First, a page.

DNF time.

DID NOT FINISH.

I was already warmed up though and I still wanted to ride so I browsed my activity options on the Companion app. I might have opted for a fast social ride if one was happening but there wasn’t one. Instead, I saw that a 7 km sprint race was about to begin. I love sprinting. It’s kind of my thing I quickly hopped over to the sprint race and sprinted away. In that race I stayed with the front group with energy to sprint all out at the end.

I came third! Woohoo! The joys of a really good warmup. And knowing your strengths. And knowing when to bail.

My total for the night was 22 km. One DNF, one trophy for my virtual trophy case.

(An aside: Part of the problem and the explanation for what happened in the first race is with the women’s category. I’ve worried about this before. For all riders there’s A, B, C, and D groups based on power and performance. The idea is that you race with people with whom you’re competitively matched. It makes amateur racing fair and fun. There’s also a women’s category and the women’s category contains all women regardless of their power. Lots of the women race in the B category. I’m currently a D but “almost C.” I should race with the D group. That’s the category I won in the Sprint race after bailing on the Monday Night Madness race. Why did I race with the women? That’s the topic for another post. But the short answer is I’m trying to support women’s racing and help out my team and we benefit from having riders in the all the categories.)

A gold trophy, from Unsplash
competition · cycling · fitness

Losing the last of my London QOMs!

A year ago I blogged about shifting my QOM focus to Guelph. See Making Strava Segment Goals for Guelph 

Sesame Street News Flash | Muppet Wiki | Fandom
Newsflash!

It hasn’t happened. The pandemic happened. I’m riding outside again but I’m been keeping speed for indoors and Zwift. I still think I don’t want to risk anything bad happening during a pandemic. I would feel like an idiot hurting myself on my bike in these circumstances. Okay, I always feel like an idiot hurting myself on my bike but the extra COVID-19 oomph puts it over the edge.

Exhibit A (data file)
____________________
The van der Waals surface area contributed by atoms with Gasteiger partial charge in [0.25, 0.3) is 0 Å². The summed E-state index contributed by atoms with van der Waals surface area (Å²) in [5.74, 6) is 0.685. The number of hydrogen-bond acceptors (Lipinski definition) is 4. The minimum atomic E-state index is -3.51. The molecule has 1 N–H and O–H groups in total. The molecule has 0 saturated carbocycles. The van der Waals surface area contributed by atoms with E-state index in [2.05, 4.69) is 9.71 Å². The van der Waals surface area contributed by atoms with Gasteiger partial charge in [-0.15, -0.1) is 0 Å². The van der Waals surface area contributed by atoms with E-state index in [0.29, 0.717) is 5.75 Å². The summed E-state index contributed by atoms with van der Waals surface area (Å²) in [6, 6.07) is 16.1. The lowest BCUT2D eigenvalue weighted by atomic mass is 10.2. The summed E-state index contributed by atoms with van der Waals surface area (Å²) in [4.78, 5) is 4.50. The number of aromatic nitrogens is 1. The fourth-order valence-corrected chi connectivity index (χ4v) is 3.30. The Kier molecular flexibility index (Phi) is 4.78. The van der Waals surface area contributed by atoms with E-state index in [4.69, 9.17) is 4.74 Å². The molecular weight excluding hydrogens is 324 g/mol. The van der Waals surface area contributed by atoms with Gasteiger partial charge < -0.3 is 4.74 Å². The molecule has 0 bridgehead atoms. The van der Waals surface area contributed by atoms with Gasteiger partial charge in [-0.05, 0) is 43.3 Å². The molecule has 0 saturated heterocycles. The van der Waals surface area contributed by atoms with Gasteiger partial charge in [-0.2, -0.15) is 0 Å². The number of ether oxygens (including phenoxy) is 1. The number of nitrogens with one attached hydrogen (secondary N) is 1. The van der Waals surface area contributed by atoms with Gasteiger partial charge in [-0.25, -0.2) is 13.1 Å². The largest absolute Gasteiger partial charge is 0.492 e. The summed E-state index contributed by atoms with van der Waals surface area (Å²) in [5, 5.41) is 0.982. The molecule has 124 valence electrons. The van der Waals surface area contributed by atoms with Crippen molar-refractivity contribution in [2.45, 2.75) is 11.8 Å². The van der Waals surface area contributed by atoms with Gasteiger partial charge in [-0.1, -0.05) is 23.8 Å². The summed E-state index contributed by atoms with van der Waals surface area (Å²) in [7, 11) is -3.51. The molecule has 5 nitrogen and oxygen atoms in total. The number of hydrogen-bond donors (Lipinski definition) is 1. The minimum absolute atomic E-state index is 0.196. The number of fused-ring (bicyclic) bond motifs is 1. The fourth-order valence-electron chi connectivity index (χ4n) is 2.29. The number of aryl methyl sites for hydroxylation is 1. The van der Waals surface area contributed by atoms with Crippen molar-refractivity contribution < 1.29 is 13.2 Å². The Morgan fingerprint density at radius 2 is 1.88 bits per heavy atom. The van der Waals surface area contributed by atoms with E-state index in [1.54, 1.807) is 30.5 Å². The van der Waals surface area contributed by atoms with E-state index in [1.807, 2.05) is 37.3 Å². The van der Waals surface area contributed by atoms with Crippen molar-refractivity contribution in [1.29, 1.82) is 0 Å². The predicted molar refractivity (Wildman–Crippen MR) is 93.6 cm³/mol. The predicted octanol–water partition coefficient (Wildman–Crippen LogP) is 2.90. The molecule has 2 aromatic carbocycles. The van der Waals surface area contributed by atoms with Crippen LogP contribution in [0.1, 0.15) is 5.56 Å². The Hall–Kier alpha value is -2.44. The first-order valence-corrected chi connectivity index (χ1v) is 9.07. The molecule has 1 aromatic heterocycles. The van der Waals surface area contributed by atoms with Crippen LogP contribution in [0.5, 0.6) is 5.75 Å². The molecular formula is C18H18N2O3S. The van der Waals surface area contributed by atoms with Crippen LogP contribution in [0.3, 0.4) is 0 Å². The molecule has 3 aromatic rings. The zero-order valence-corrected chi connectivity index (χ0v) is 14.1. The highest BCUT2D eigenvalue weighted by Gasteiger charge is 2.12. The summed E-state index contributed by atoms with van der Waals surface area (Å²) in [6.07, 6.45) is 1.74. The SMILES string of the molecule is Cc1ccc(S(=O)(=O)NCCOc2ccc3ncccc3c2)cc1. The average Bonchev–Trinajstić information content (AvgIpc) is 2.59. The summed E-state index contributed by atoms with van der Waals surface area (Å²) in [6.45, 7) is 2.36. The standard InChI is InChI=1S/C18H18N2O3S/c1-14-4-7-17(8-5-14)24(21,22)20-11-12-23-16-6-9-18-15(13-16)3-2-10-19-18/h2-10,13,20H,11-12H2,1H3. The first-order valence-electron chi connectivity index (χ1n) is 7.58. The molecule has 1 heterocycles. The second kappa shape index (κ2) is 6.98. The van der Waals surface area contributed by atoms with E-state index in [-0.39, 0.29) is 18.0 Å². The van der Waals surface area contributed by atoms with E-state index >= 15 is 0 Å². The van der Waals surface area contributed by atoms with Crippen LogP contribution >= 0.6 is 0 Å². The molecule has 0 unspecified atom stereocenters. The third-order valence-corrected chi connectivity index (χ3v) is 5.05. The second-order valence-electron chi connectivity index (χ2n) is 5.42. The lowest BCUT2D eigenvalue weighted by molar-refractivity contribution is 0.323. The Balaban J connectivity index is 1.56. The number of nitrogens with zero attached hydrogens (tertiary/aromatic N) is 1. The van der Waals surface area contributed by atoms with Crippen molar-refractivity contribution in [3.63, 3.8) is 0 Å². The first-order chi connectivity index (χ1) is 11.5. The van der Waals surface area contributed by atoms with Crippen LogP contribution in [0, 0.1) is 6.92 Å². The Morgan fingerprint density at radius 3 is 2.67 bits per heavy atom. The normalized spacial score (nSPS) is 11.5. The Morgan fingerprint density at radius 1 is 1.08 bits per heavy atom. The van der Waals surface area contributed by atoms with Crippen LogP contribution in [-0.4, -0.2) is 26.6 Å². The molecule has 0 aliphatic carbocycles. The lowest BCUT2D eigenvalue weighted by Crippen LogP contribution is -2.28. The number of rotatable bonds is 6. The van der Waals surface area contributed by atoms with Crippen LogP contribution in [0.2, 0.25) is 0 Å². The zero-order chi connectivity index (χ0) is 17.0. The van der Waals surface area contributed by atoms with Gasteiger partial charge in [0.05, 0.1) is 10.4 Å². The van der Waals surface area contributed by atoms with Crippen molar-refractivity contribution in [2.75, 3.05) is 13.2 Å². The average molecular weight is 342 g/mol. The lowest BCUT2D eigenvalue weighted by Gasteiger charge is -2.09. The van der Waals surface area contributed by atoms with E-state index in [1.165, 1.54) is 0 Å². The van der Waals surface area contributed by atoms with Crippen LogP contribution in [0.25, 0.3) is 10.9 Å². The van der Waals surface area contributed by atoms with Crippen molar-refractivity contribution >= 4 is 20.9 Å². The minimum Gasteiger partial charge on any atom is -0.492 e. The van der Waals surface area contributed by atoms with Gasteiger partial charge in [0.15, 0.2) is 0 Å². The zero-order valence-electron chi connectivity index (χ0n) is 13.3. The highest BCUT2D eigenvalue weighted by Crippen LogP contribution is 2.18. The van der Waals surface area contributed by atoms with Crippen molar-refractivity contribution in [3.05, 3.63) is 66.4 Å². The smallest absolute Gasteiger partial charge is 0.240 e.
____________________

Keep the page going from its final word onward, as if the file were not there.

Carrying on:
The latest “uh oh” email–Dethroned!–tells me I lost the a London segment I’ve held as the fastest woman since 2014. I love how Strava suggests you message the rider and congratulate them. Um, no?

QoM v KoM: Strava's Genders (Guest Post) – FIT IS A FEMINIST ISSUE
I don’t know who you are but I will find you and take back my QOM.

(Update: The person took it down. Her average speed on the segment according to Strava was 67 km/hr. LIkely she left her Garmin on in the car. It happens.)

There are now just 4 London QOMs in my Strava trophy case. Mostly they’re flat and of a certain distance. This one is 800 metres. I like that distance. It’s also flat. I like that too. Though I did have one uphill, see I got an uphill QOM! But it didn’t stick for too long. I think the blog’s Kim Solga has it now!

What’s Strava?

What’s Strava? Strava is a ride/run tracking app. You can either use it on its own or share your Garmin bike computer data with it.

What’s a Strava segment? Segments are one of Strava’s coolest features. Segments are user-created, user-edited, and designate a portion of route where users can compete for time.

skitch_iphoto.export.skitch.png

What’s a QOM?

“KOM or QOM Crown: If you achieve the fastest time on a segment, you’ll receive a special crown, meaning that you are the KOM or QOM of that segment (acronyms stand for King of the Mountain and Queen of the Mountain). This crown is awarded at the time of upload if you are at that time the leader on the segment. Since Achievement Awards do not refresh in real time, even if someone later beats your time, you will still be able to see the gold crown on that activity page.

Your KOM/QOM crowns are stored in a special list on Strava for your reference. “My KOMs” or “My QOMs” is a page stored under “KOMs/CRs” or “QOMs/CRs” accessed from your Profile page. It will keep a current list of all the KOMs or QOMs you currently hold.

Note: if you tie for a KOM/QOM, you will not be awarded the KOM/QOM crown, and the crown will not be recorded in the “My KOMs/QOMs” list”

Why do I care?

I’m not offering this discussion up as reasons for you to care. You can totally not care about speed or relative-to-others speed when you’re riding your bike. You can enjoy riding without a bike computer or with a bike computer and not uploading rides to Strava. Or you can have a bike computer, upload rides to Strava and still not care about QOMs. You might not have a competitive bone in your body or you might have one but think you’re happier not indulging it. There are lots of different ways to be in the world and I’m good with most of them.

But, true confession here, I do care. It’s fun and motivational for me to try to go faster than others have gone. I’m happy to restrict the others to “other women.” Kim has an interesting post about QOMs and KOMs here.

I like getting it out of my system on Zwift or chasings QOMs. Aside from sprinting with Coach Chris and friends and playfully racing friends up hills, I mostly don’t try to go faster than the people with whom I’m riding. I view riding with others as a cooperative thing.